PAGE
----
If you haven’t logged into your LinkedIn profile for a while, the new year might be a good time to update it or create a profile if you don’t already have one.
When I worked in Talent Acquisition, LinkedIn was a tool I used daily to find prospective candidates and I am considered a LinkedIn super-user. I often get questions about the platform and I hope to provide some information by answering those questions.
If I create or update my LinkedIn profile, will my boss think I am looking for a job?
No, so this should not be a deterrent for you to join or update your profile. LinkedIn went global back in 2008 and now has over 467 million users worldwide. These days, it is as common to have a LinkedIn account as it is to have a Facebook or a Twitter profile.
Many people use LinkedIn to keep track of business contacts, former colleagues, former classmates etc. so while it is a useful tool for a job search, it has many other functions.
What should I put in my profile?
Your profile should be professional and reflect who you are. Some people have very punchy and creative profiles and some profiles are more conservative and informative. Neither one nor the other has a “better” chance. Here are some guidelines:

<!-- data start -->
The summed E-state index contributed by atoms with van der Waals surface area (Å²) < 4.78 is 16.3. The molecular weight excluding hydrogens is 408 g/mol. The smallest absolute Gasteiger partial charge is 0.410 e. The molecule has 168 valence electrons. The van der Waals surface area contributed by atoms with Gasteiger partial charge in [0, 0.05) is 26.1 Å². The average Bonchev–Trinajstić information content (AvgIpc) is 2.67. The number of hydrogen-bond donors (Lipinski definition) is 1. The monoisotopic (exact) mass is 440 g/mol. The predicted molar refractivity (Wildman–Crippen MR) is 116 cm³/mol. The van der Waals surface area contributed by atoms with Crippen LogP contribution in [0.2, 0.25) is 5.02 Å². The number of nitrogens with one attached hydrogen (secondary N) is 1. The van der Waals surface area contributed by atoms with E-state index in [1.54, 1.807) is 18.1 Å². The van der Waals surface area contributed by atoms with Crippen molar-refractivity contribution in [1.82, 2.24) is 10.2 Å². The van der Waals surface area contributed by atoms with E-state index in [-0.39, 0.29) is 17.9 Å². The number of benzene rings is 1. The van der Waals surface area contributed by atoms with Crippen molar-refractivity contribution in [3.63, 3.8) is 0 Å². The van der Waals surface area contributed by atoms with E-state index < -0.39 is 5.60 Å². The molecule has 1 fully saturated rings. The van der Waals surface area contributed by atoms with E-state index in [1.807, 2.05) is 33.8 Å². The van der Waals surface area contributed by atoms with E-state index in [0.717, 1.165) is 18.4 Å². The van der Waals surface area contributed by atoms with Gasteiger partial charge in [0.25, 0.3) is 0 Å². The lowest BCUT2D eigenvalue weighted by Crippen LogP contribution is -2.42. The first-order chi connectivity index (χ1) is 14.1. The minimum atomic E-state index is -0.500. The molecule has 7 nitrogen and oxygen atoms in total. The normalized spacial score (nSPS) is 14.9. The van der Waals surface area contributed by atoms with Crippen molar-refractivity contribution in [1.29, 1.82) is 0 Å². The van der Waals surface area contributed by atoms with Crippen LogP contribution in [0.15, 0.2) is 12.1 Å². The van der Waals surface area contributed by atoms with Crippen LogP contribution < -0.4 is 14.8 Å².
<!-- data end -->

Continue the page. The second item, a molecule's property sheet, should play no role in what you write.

- Picture: You should put a profile picture. Hiring managers respond well because it helps them associate a person to the profile. I have known some hiring managers to think profiles are fake or inaccurate when they don’t have a picture. Keep your profile picture simple and professional. You should be able to clearly see your face and no one else, so no cropping people at the shoulder and no pictures of animals or objects.
- Headline: The headline is a description of what you do, so you can be creative if you choose to. The only time you should write in your headline that you are looking for opportunities is if you are currently not working or if you are wrapping up a contract and it has already been agreed that there will be no extension.
- Summary: The summary is one of the most underused sections that can bring you the most value. Your summary is your chance to play up your strengths and speak to some interesting things that you do or specialize in. Hiring managers like seeing a well-written summary because it gives them a snapshot of the person as a professional. If you are a Montrealer like me, and you are fluently bilingual, you can write your summary in both languages. This is an effective way to demonstrate your proficiency.
- Experience: This section should include the jobs you held, the companies you worked for, the dates and a description of your role and/or your achievements. It does not have to be an exact replica of your résumé, but should at least include your main areas of responsibility.
- Education: It helps to add your college and/or university studies because it will open up your connections and make your profile more searchable. I would recommend only including the institutions where you have completed a degree. If you have completed high school but no further degrees, I would recommend leaving this section blank.
- Skills: This is another underused section that can really help you. The skills section is basically a free chance to put in keywords that will make your profile more searchable. As long as you have a working knowledge of the skill, meaning you can execute independently, I would recommend that you add it.